The Museum of Hoaxes
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The Crown Prince Regent of Thulia, 1954
Prankster causes volcano to erupt, 1974
Van Gogh's ear exhibited, 1935
The Case of the Vanishing Belly Button, 1964
Female thieves hide money in their bras, 1950
Cat that walked 3000 miles to find its owners, 1951
Fake Photos of Very Large Animals
Use your left ear to detect lies
Actress who claimed she was kidnapped by puritans, 1950
Vilcabamba, the town of very old people, 1978
The Captain of Köpenick, 1906
On October 16, 1906, an out-of-work German shoemaker named Wilhelm Voigt donned a second-hand military captain's uniform he had bought in a store, walked out into the street, and assumed control of a company of soldiers marching past. He led them to the town hall of Köpenick, a small suburb of Berlin, arrested the mayor and the treasurer on charges of embezzlement, and took possession of 4,000 marks from the town treasury. He then disappeared with the money. The incident became famous as a symbol of the blind obedience of German soldiers to authority — even fake authority.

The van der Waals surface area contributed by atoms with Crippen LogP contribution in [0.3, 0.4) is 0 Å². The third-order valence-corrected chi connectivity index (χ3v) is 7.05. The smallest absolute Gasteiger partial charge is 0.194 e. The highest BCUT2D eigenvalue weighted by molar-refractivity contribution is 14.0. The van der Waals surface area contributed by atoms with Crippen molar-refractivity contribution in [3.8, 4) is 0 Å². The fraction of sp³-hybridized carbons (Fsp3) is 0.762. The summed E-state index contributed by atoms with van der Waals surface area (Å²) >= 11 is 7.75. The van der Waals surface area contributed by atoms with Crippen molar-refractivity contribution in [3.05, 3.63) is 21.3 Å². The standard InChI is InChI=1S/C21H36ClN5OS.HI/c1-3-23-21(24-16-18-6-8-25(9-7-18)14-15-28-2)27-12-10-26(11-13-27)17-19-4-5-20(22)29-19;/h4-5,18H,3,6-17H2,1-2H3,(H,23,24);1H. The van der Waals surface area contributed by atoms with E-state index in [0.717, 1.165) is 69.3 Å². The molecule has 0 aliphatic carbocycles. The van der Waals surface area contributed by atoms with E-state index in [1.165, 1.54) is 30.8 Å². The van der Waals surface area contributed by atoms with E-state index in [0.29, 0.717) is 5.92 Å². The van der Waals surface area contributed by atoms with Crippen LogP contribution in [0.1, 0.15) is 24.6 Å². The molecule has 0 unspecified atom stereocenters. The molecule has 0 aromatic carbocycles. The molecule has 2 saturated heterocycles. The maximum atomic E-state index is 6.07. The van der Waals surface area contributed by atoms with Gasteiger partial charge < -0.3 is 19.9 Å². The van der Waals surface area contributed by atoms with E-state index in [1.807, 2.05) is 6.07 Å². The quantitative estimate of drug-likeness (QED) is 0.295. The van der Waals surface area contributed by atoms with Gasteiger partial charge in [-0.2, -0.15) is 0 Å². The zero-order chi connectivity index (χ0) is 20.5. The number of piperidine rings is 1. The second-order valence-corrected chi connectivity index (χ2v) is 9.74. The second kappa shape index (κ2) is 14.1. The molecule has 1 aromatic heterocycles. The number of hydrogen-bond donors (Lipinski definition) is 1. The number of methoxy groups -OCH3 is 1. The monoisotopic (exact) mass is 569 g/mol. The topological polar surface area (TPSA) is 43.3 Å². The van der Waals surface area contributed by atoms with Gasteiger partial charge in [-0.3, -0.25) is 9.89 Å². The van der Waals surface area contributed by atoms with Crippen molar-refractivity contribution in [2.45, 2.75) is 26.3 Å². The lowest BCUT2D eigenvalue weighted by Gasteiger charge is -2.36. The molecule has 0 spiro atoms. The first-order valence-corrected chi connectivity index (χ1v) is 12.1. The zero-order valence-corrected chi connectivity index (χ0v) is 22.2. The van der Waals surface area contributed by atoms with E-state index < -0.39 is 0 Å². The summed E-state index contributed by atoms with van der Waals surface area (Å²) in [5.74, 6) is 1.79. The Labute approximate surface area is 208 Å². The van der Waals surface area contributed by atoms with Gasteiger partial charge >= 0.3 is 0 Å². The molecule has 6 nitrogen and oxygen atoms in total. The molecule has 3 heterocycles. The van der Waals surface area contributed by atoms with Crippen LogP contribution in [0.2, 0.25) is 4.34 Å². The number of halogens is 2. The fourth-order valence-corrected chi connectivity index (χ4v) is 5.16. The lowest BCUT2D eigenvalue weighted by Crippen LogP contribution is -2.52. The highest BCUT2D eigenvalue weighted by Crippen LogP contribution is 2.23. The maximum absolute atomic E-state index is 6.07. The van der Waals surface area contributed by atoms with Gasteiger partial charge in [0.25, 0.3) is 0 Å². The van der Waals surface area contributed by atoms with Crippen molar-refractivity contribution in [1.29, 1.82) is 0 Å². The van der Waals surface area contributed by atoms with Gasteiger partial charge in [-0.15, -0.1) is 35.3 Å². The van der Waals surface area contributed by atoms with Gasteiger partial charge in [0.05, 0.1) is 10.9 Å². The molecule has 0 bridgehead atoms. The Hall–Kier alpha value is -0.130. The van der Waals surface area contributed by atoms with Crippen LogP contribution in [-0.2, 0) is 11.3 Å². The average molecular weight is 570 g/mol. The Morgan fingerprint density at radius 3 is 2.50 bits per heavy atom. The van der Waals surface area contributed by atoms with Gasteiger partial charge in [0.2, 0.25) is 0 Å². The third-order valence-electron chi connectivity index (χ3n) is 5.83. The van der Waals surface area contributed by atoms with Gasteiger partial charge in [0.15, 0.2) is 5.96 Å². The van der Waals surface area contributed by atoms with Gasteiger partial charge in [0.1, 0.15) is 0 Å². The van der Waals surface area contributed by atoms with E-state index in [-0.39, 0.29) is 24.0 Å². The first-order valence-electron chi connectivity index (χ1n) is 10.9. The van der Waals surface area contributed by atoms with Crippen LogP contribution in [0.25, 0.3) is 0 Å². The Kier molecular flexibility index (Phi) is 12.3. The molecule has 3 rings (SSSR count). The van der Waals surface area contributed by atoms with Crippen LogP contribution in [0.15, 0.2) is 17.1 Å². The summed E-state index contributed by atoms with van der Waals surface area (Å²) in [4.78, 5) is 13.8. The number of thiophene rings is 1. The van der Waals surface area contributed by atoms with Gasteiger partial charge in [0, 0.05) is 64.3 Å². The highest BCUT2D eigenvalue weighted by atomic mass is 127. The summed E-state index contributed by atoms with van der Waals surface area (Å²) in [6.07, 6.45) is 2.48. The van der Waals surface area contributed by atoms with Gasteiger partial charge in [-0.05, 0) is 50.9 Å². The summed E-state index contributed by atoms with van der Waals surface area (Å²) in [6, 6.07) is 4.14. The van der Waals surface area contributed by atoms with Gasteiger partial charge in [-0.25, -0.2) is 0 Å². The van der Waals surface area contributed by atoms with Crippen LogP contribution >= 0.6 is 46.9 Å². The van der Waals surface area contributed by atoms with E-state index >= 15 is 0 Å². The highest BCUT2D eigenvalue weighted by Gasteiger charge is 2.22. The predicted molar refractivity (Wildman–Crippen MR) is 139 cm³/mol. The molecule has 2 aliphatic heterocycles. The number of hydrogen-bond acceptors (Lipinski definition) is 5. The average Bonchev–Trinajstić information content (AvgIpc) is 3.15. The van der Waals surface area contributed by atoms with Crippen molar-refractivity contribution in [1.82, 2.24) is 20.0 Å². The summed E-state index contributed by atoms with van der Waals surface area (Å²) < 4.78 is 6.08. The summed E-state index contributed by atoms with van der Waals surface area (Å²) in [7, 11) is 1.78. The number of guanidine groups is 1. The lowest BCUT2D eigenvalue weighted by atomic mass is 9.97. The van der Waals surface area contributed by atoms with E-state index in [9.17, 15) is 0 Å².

The police tracked him down nine days later, and he was sentenced to four years in jail. But he proved to be such a likable character (and popular hero) that the Kaiser pardoned Voigt after he had served less than two years. Voigt subsequently pursued a career in show business, where he entertained audiences by re-enacting his stunt on the stage.

Links and References
Categories: Military, Imposters, 1869-1913
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All text Copyright © 2014 by Alex Boese, except where otherwise indicated. All rights reserved.